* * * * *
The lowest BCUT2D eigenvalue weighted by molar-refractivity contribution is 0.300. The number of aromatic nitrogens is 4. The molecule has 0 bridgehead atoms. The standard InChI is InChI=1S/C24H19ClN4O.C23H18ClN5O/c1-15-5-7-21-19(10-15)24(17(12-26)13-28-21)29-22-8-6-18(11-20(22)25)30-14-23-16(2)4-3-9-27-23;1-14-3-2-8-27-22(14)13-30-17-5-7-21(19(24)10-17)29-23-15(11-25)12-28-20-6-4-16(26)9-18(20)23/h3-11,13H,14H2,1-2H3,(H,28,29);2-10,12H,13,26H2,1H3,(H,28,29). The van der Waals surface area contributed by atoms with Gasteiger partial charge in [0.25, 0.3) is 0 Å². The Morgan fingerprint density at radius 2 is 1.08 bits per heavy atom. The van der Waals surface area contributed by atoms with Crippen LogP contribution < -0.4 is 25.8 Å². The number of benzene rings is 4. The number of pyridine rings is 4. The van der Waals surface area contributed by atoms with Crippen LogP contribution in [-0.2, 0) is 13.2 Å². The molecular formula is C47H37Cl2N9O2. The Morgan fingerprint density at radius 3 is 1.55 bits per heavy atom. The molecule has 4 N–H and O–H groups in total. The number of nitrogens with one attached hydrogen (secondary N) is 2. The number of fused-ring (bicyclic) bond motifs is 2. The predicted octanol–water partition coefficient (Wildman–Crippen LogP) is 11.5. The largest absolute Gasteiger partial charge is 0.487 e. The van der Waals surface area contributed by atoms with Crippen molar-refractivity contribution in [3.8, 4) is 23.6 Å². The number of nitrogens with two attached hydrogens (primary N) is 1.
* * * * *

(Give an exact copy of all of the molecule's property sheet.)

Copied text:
The lowest BCUT2D eigenvalue weighted by molar-refractivity contribution is 0.300. The number of aromatic nitrogens is 4. The molecule has 0 bridgehead atoms. The standard InChI is InChI=1S/C24H19ClN4O.C23H18ClN5O/c1-15-5-7-21-19(10-15)24(17(12-26)13-28-21)29-22-8-6-18(11-20(22)25)30-14-23-16(2)4-3-9-27-23;1-14-3-2-8-27-22(14)13-30-17-5-7-21(19(24)10-17)29-23-15(11-25)12-28-20-6-4-16(26)9-18(20)23/h3-11,13H,14H2,1-2H3,(H,28,29);2-10,12H,13,26H2,1H3,(H,28,29). The van der Waals surface area contributed by atoms with Gasteiger partial charge in [0.25, 0.3) is 0 Å². The Morgan fingerprint density at radius 2 is 1.08 bits per heavy atom. The van der Waals surface area contributed by atoms with Crippen LogP contribution < -0.4 is 25.8 Å². The number of benzene rings is 4. The number of pyridine rings is 4. The van der Waals surface area contributed by atoms with Crippen LogP contribution in [-0.2, 0) is 13.2 Å². The molecular formula is C47H37Cl2N9O2. The Morgan fingerprint density at radius 3 is 1.55 bits per heavy atom. The molecule has 4 N–H and O–H groups in total. The number of nitrogens with one attached hydrogen (secondary N) is 2. The number of fused-ring (bicyclic) bond motifs is 2. The predicted octanol–water partition coefficient (Wildman–Crippen LogP) is 11.5. The largest absolute Gasteiger partial charge is 0.487 e. The van der Waals surface area contributed by atoms with Crippen molar-refractivity contribution in [3.8, 4) is 23.6 Å². The number of nitrogens with two attached hydrogens (primary N) is 1.